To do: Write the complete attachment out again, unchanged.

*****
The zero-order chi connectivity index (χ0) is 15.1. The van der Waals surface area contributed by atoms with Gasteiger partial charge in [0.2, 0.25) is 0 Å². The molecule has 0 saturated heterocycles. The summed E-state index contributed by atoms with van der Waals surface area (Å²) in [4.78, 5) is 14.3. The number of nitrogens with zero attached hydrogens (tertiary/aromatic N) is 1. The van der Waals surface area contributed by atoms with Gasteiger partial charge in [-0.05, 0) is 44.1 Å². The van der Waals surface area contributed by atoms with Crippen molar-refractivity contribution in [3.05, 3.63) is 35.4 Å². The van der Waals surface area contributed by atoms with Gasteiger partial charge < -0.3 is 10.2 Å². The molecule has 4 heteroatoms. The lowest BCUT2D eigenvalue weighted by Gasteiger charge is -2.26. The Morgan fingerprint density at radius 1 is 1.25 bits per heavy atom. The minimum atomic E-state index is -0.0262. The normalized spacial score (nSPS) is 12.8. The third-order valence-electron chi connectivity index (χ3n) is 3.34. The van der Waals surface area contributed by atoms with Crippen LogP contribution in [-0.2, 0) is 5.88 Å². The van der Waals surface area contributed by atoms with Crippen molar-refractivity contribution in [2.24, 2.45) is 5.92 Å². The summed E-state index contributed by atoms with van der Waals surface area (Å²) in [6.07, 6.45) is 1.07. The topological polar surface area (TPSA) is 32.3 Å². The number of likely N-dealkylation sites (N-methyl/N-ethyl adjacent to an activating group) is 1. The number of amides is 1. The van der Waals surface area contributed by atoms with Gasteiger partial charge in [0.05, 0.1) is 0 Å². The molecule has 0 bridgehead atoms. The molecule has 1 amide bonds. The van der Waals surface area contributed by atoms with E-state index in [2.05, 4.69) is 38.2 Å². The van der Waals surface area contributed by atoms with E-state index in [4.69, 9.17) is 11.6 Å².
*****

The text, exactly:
The zero-order chi connectivity index (χ0) is 15.1. The van der Waals surface area contributed by atoms with Gasteiger partial charge in [0.2, 0.25) is 0 Å². The molecule has 0 saturated heterocycles. The summed E-state index contributed by atoms with van der Waals surface area (Å²) in [4.78, 5) is 14.3. The number of nitrogens with zero attached hydrogens (tertiary/aromatic N) is 1. The van der Waals surface area contributed by atoms with Gasteiger partial charge in [-0.05, 0) is 44.1 Å². The van der Waals surface area contributed by atoms with Crippen molar-refractivity contribution in [3.05, 3.63) is 35.4 Å². The van der Waals surface area contributed by atoms with Gasteiger partial charge < -0.3 is 10.2 Å². The molecule has 4 heteroatoms. The lowest BCUT2D eigenvalue weighted by Gasteiger charge is -2.26. The Morgan fingerprint density at radius 1 is 1.25 bits per heavy atom. The minimum atomic E-state index is -0.0262. The normalized spacial score (nSPS) is 12.8. The third-order valence-electron chi connectivity index (χ3n) is 3.34. The van der Waals surface area contributed by atoms with Crippen LogP contribution in [-0.2, 0) is 5.88 Å². The van der Waals surface area contributed by atoms with Crippen molar-refractivity contribution in [2.24, 2.45) is 5.92 Å². The summed E-state index contributed by atoms with van der Waals surface area (Å²) in [6.07, 6.45) is 1.07. The topological polar surface area (TPSA) is 32.3 Å². The number of likely N-dealkylation sites (N-methyl/N-ethyl adjacent to an activating group) is 1. The number of amides is 1. The van der Waals surface area contributed by atoms with Gasteiger partial charge in [0.05, 0.1) is 0 Å². The molecule has 0 bridgehead atoms. The molecule has 1 amide bonds. The van der Waals surface area contributed by atoms with E-state index in [2.05, 4.69) is 38.2 Å². The van der Waals surface area contributed by atoms with E-state index in [4.69, 9.17) is 11.6 Å².